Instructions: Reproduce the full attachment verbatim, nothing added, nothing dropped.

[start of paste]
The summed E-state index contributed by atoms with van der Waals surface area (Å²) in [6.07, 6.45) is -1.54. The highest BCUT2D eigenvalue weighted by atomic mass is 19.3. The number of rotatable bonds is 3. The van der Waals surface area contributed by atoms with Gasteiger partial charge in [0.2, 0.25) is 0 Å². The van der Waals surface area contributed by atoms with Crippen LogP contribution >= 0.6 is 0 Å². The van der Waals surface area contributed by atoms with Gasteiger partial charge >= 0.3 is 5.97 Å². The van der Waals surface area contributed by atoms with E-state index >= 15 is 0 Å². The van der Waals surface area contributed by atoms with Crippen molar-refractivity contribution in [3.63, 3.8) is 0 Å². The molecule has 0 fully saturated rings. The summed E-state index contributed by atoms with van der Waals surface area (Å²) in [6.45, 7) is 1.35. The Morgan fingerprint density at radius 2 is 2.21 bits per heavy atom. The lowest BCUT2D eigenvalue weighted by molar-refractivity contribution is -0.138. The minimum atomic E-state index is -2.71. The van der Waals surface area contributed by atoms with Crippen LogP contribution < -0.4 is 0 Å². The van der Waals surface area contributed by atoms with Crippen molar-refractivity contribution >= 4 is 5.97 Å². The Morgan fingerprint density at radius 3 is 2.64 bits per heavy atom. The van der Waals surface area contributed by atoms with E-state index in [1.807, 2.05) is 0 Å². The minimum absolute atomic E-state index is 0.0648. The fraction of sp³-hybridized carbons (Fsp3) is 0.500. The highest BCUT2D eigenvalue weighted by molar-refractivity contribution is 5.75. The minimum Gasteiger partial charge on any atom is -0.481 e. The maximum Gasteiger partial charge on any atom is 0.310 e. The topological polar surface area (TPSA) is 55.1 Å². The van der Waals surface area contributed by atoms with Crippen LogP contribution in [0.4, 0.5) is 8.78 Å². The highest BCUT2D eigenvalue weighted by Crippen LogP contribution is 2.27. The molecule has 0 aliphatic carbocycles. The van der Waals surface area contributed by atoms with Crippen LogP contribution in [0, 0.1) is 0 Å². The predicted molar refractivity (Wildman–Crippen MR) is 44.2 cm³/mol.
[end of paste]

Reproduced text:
The summed E-state index contributed by atoms with van der Waals surface area (Å²) in [6.07, 6.45) is -1.54. The highest BCUT2D eigenvalue weighted by atomic mass is 19.3. The number of rotatable bonds is 3. The van der Waals surface area contributed by atoms with Gasteiger partial charge in [0.2, 0.25) is 0 Å². The van der Waals surface area contributed by atoms with Crippen LogP contribution >= 0.6 is 0 Å². The van der Waals surface area contributed by atoms with Gasteiger partial charge >= 0.3 is 5.97 Å². The van der Waals surface area contributed by atoms with E-state index >= 15 is 0 Å². The van der Waals surface area contributed by atoms with Crippen molar-refractivity contribution in [3.63, 3.8) is 0 Å². The molecule has 0 fully saturated rings. The summed E-state index contributed by atoms with van der Waals surface area (Å²) in [6.45, 7) is 1.35. The Morgan fingerprint density at radius 2 is 2.21 bits per heavy atom. The lowest BCUT2D eigenvalue weighted by molar-refractivity contribution is -0.138. The minimum atomic E-state index is -2.71. The van der Waals surface area contributed by atoms with Crippen LogP contribution < -0.4 is 0 Å². The van der Waals surface area contributed by atoms with Crippen molar-refractivity contribution >= 4 is 5.97 Å². The Morgan fingerprint density at radius 3 is 2.64 bits per heavy atom. The van der Waals surface area contributed by atoms with E-state index in [1.807, 2.05) is 0 Å². The minimum absolute atomic E-state index is 0.0648. The fraction of sp³-hybridized carbons (Fsp3) is 0.500. The highest BCUT2D eigenvalue weighted by molar-refractivity contribution is 5.75. The minimum Gasteiger partial charge on any atom is -0.481 e. The maximum Gasteiger partial charge on any atom is 0.310 e. The topological polar surface area (TPSA) is 55.1 Å². The van der Waals surface area contributed by atoms with Crippen LogP contribution in [0.4, 0.5) is 8.78 Å². The highest BCUT2D eigenvalue weighted by Crippen LogP contribution is 2.27. The molecule has 0 aliphatic carbocycles. The van der Waals surface area contributed by atoms with Crippen LogP contribution in [0, 0.1) is 0 Å². The predicted molar refractivity (Wildman–Crippen MR) is 44.2 cm³/mol.